Acadian Exhibit at Fredericton Region Museum Tells History of Pointe Sainte-Anne

(Fredericton, NB – August 12, 2019) – A new interactive exhibit on the history of the Acadian settlement at Pointe Sainte-Anne (1692-1759) will be launched on August 15, Acadian National Day, at the Fredericton Region Museum. The launch takes place at 5:00 pm at the Museum and all are welcome to attend. Refreshment and snacks will be served.

Dr. Chantal Richard, Guest Curator, explained that the exhibit is a recreation of a typical Acadian home as it would have appeared in 1759. Visitors will be lead through the establishment of Pointe Sainte-Anne which was situated in what is now Fredericton between 1692 and 1759, when it was destroyed during the St. John River Campaign.

“This agrarian village was the home of about a hundred Acadians who maintained complex relationships with the W?last?kwiyik,” said Dr. Richard.

Stephanie Pettigrew is a PhD candidate who was research director for the project. She explains that Joseph Godin dit Bellefontaine was at the heart of the community along with his large family.

“Godin was interpreter of Indigenous languages for the King of France, as well as captain of the Acadian militia on the St. John River,” said Pettigrew. “Like many more Acadians who lived through the Deportation, he ended his life in poverty and misery after being deported several times, having lost almost all of his loved ones.”

Melynda Jarratt is the Executive Director of the Fredericton Region Museum. She says the Pointe Sainte-Anne exhibit marks the first time the museum will use virtual reality and digital animation technology on such a large scale.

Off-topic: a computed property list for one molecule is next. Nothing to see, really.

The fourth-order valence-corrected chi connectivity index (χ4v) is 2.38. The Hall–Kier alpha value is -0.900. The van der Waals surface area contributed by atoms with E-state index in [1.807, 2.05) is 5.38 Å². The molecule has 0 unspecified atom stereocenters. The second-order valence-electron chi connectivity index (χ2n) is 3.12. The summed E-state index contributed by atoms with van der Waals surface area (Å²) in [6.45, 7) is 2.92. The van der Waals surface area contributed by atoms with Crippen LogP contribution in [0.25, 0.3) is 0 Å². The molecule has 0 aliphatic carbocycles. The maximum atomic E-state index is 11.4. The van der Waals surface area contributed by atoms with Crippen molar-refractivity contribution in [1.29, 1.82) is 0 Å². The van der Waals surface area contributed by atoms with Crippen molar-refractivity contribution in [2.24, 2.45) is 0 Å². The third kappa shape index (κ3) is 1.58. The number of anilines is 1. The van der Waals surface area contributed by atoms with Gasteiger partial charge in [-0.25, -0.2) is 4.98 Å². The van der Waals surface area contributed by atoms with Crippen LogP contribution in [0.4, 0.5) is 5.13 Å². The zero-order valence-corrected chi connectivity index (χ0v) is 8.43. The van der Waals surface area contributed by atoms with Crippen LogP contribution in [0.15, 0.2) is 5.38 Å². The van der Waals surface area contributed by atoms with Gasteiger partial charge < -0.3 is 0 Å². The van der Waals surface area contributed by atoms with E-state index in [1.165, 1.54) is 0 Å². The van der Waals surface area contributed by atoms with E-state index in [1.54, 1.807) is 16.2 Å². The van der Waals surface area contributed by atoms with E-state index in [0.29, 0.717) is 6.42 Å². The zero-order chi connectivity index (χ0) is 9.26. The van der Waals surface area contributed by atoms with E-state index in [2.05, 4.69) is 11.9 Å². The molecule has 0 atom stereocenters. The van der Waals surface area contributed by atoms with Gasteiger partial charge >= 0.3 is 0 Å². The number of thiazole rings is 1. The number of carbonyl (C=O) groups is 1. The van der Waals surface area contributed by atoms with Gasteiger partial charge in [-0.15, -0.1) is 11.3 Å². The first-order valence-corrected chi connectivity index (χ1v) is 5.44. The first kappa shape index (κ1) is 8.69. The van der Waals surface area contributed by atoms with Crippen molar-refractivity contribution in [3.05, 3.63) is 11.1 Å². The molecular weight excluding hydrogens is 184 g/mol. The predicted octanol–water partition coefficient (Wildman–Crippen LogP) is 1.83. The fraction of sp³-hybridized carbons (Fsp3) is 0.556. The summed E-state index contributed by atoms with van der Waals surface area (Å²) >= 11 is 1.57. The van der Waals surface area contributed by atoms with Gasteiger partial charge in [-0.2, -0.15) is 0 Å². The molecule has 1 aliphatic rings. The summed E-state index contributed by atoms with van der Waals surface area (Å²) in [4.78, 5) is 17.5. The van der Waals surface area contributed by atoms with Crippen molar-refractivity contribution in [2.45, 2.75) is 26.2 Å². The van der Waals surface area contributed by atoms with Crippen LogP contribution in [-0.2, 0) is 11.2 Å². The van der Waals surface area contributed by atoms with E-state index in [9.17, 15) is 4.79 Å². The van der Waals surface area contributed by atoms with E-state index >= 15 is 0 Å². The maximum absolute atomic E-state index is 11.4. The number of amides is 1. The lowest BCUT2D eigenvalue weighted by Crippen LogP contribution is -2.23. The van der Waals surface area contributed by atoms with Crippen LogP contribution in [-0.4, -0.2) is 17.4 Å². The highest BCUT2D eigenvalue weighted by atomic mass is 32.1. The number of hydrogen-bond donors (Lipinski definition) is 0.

“Alan Edwards of Synthetic Imageworks has set a new standard for the museum in terms of the integration of digital technology and high tech in exhibit interpretation,” she says.

Jarratt also credits exhibit developer Doug Hall with the creative reconstruction of the burned out shell of a typical Acadian house in what would have been Pointe Sainte-Anne.

The Pointe Sainte-Anne exhibit was made possible with the financial support of the York Sunbury Historical Society, the Social Science and Humanities Research Council of Canada, NB Heritage Branch, Heritage Canada. The project also received the support of key partners from the University of New Brunswick, Village Historique Acadien, la Societé d’histoire de la riviere Sainte-Jean and NB College of Craft and Design and in consultation with Andrea Bear-Nicholas and Fidèle Thériault.